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The transcriptional co-repressor SMRT utilizes two major receptor interacting domains (RID1 and RID2) to mediate nuclear receptor (NR) signaling through epigenetic modification. The physiological significance of such interaction remains unclear. We find SMRT expression and its occupancy on peroxisome proliferator-activated receptor (PPAR) target gene promoters are increased with age in major metabolic tissues. Genetic manipulations to selectively disable RID1 (SMRTmRID1) demonstrate that shifting SMRT repression to RID2-associated NRs, notably PPARs, causes premature aging and related metabolic diseases accompanied by reduced mitochondrial function and anti-oxidant gene expression. SMRTmRID1 cells exhibit increased susceptibility to oxidative damage, which could be rescued by PPAR activation or anti-oxidant treatment. In concert, several human SMRT gene polymorphisms are found to nominally associate with type 2 diabetes and adiponectin levels. These data uncover a role for SMRT in mitochondrial oxidative metabolism and the aging process, which may serve as a drug target to improve health span.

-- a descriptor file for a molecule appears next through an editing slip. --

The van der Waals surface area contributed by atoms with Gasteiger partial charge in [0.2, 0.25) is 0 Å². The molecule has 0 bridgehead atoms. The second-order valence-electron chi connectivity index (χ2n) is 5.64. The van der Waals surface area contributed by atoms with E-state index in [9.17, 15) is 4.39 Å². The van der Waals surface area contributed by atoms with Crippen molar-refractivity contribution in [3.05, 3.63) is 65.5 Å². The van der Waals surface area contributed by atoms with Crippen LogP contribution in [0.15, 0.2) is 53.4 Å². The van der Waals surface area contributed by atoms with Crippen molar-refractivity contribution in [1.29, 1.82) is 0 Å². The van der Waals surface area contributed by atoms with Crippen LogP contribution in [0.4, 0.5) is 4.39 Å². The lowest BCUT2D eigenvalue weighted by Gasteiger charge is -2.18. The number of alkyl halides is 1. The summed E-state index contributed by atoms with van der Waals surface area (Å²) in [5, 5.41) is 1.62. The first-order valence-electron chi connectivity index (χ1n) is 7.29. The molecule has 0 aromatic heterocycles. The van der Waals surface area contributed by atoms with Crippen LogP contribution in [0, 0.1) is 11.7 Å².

Aging and metabolic diseases share certain common pathogeneses. Caloric excess results in metabolic diseases and shorter life expectancy. Conversely, caloric restriction (CR) improves metabolic parameters and increases longevity (Lee et al., 2009; Murphy et al., 2003). At the cellular level, the age-dependent decline in mitochondrial function has been implicated in aging and related metabolic disorders (Balaban et al., 2005; Reznick et al., 2007; Zid et al., 2009). The electron transport chain drives the oxidative phosphorylation (OXPHOS) of ADP to produce ATP. An unavoidable byproduct of mitochondrial respiration is the generation of reactive oxygen species (ROS). Many cellular mechanisms exist to protect the cell and its organelles from oxidative damage (Wallace and Fan, 2009). ROS scavenging proteins, including superoxide dismutase 1 (SOD1), SOD2, glutathione peroxidase (GPx), catalase and glutathione-S-transferases pi (GSTP), possess enzymatic functions that neutralize specific ROS. If uncontrolled, oxidative damage caused by ROS affects proteins, lipids and nucleic acids, leading to enzyme and membrane dysfunctions as well as genetic mutations. These changes further reduce mitochondrial function and increase susceptibility of cells to oxidative stress, which is a hallmark of aging (Kapahi et al., 1999; Kenyon, 2005). ROS have also been implicated in the pathogenesis of metabolic diseases (Roberts and Sindhu, 2009), while treatment with small anti-oxidant molecules improved glucose handling and insulin sensitivity (Houstis et al., 2006).